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Financing of the EU economy - Is the EU securitization proposal up to the challenges?

Making the European structured finance market work for the real economy

By Frey Katherine - Managing Director-Structured Finance, Moody's Investors Service

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Over the past several years, a consensus has formed that an efficient securitization market is important to national and regional economic growth. However, other than in a few US asset classes, the global securitization market has struggled to recover in a sustainable and meaningful fashion since the financial crisis. In Europe, issuance remains significantly below historical levels. We note that there are impediments to recovery both on the supply-side and the demand-side.

The slow recovery of the European economy and bank issuers’ deleveraging resulted in diminished lending activity, and thus a lower volume of receivables. Securitization remains uneconomic given the relatively available and affordable bank funding sources, including from central banks, senior unsecured and covered bond investors. Additionally, the adverse regulatory treatment of originators’ securitization has increased the all-in cost of issuance.

On the demand side, there are fewer real money investors in securitization, and those who remain struggle with relatively extensive and evolving regulatory requirements governing their investments.

Historically, insurance companies bought a significant portion of European securitizations. However, this pool of investors faces a major impediment to the attractiveness of securitization. Under Solvency II the capital charges against securitization bonds in the European Union are now significantly higher than that of the comparable risk and maturity for covered and corporate bonds. We consider that aligning capital charges across fixed income investment alternatives is critical to secure a full rebound of the European securitization market, with increasing capital requirements properly reflecting the incremental risk. Improving the standardization of capital treatment versus other instruments would drive economics and attract a larger investor base, an important step forward.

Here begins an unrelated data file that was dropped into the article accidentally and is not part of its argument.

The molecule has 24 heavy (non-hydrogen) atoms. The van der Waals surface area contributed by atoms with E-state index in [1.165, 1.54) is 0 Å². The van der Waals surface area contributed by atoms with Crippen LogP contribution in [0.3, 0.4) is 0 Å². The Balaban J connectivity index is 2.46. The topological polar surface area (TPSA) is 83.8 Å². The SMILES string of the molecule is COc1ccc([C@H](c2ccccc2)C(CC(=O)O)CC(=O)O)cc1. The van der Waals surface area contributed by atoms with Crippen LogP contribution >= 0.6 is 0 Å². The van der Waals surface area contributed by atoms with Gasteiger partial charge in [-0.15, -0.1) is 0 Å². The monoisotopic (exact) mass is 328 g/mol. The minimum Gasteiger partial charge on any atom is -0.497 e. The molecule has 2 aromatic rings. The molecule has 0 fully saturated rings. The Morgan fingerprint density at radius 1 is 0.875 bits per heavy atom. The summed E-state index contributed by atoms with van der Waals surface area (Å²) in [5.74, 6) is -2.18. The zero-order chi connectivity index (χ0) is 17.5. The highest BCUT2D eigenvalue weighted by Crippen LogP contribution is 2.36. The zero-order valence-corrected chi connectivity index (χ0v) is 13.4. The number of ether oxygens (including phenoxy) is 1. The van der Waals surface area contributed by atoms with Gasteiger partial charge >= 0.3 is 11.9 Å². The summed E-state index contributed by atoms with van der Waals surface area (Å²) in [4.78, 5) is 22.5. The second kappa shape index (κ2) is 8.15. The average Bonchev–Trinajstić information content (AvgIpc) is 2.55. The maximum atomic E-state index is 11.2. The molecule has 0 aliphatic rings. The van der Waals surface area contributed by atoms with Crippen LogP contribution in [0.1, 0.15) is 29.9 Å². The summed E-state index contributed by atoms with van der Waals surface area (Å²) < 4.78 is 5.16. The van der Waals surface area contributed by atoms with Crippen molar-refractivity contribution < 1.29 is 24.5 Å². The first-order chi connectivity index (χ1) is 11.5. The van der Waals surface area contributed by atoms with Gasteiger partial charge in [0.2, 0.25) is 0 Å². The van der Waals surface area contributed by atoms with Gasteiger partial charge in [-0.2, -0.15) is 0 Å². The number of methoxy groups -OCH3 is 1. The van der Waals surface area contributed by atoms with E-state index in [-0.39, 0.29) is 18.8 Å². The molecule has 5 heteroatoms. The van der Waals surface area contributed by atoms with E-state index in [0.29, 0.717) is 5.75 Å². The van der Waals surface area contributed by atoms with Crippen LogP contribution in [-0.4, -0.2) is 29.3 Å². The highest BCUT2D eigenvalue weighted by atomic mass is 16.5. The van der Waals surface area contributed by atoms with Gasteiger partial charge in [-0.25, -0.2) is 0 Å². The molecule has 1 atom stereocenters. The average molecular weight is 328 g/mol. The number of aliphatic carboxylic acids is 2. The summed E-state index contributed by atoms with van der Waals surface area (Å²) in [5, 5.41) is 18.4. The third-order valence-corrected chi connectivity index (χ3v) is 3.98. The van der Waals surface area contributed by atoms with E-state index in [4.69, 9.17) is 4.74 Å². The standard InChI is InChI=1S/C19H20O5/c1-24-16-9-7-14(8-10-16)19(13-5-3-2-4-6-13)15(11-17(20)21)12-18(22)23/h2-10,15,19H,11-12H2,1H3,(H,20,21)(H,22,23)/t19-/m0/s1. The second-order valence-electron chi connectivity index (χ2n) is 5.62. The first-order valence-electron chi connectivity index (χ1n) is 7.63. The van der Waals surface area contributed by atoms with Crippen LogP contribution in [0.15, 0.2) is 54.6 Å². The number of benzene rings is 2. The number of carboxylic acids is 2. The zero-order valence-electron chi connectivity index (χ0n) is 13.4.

Improving the standardization of capital treatment versus other instruments would drive economics and attract a larger investor base, an important step forward.

Historical evidence supports our view. Highly rated European asset-backed securities and residential mortgage-backed securities performed very well, particularly given the material economic downturn in Europe. Significantly, the rating performance was comparable to that of corporate debt, which is generally evidenced by our 12-month downgrade rate (1984–2013) for global structured finance, which is in line with that of global corporates (16.6% vs. 15.1%).

Bearing this in mind, we welcome the EU Commission’s efforts to create an overarching, cross-sector, comprehensive and consistent securitization framework. If implemented efficiently, it has the potential to pave the way for increased issuance, would channel non-bank funding to the real economy and transfer credit risk out of the banking sector.